Taking stock of physical risks: investors could be in for a ‘rude awakening’
How can investors assess and manage physical climate risk and resilience across their portfolios? A range of asset owners share their approach
After an unprecedented summer of wildfires across Europe, floods in Asia and heatwaves in the U.S., how can investors assess and manage physical climate risks and support climate adaptation and resilience? It is a question on the minds of many capital owners.
According to the latest Intergovernmental Panel on Climate Change (IPCC) assessments, the world will face more severe climate risks before the end of this century, even under low-emission scenarios.
A failure to deliver timely and deep emission cuts is escalating the physical risks associated with the climate crisis.
Therefore, more and more investors agree that this necessitates ambitious, accelerated action to adapt to climate change.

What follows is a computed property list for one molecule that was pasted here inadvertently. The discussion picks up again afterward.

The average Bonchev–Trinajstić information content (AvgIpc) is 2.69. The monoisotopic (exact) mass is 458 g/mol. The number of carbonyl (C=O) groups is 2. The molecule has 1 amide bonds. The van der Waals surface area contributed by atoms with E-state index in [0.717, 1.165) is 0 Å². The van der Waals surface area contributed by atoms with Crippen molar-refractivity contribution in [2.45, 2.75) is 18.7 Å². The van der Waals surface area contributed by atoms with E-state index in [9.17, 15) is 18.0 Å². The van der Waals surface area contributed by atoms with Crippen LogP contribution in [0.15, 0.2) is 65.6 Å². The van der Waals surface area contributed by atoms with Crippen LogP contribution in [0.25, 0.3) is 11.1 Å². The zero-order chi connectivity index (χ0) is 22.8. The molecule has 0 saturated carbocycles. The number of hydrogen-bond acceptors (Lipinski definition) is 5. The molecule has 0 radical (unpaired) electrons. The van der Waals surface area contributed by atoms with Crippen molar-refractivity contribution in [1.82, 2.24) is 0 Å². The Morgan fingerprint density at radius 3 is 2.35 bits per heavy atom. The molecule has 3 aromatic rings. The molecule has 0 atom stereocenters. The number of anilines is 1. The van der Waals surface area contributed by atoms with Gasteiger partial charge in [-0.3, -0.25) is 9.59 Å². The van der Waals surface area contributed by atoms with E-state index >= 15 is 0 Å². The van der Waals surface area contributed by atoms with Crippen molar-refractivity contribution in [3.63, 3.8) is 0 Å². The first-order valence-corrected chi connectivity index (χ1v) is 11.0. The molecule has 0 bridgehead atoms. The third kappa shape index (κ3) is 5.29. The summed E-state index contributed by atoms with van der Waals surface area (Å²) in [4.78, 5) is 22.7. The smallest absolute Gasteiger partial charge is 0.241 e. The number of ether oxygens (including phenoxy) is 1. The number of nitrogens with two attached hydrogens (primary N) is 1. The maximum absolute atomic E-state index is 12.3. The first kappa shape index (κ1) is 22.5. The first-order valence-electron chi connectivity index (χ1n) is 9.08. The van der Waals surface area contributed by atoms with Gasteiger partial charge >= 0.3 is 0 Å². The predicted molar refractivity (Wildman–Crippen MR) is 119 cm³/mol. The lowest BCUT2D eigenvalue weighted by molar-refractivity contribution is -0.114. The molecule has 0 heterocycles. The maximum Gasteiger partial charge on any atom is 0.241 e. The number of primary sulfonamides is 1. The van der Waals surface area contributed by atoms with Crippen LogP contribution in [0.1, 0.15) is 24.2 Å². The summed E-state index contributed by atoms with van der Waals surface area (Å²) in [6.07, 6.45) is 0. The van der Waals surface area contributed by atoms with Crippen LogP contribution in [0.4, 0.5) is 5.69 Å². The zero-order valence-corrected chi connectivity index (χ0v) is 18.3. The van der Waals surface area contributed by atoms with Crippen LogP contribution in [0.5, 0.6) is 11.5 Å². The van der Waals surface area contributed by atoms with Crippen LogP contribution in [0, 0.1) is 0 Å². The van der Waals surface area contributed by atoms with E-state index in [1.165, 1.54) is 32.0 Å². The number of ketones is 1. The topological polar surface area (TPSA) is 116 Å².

But one key obstacle remains: how can investors assess physical future climate risk and manage resilience across their portfolios?
A range of industry insiders debated that issue during a panel discussion at the annual event of the Principles for Responsible Investment, PRI in Person, which took place in Japan's capital Tokyo last week.
Regan Smith, managing director and head of sustainable investing real estate equity and infrastructure at Manulife Financial Corporation, which has more than C$1 trillion in assets under management, stressed it would be outright irresponsible for investors to sidestep this question.
"It is getting more intense, more frequently, and there is a real social component to this, natural disasters are hitting people in countries around the world extra hard," she shared with a packed room at the conference hall.
"And it is human nature to call for more evidence, as many investors have a fiduciary to study these risks, they are highly relevant," Smith continued, adding that particularly real estate and infrastructure face risks.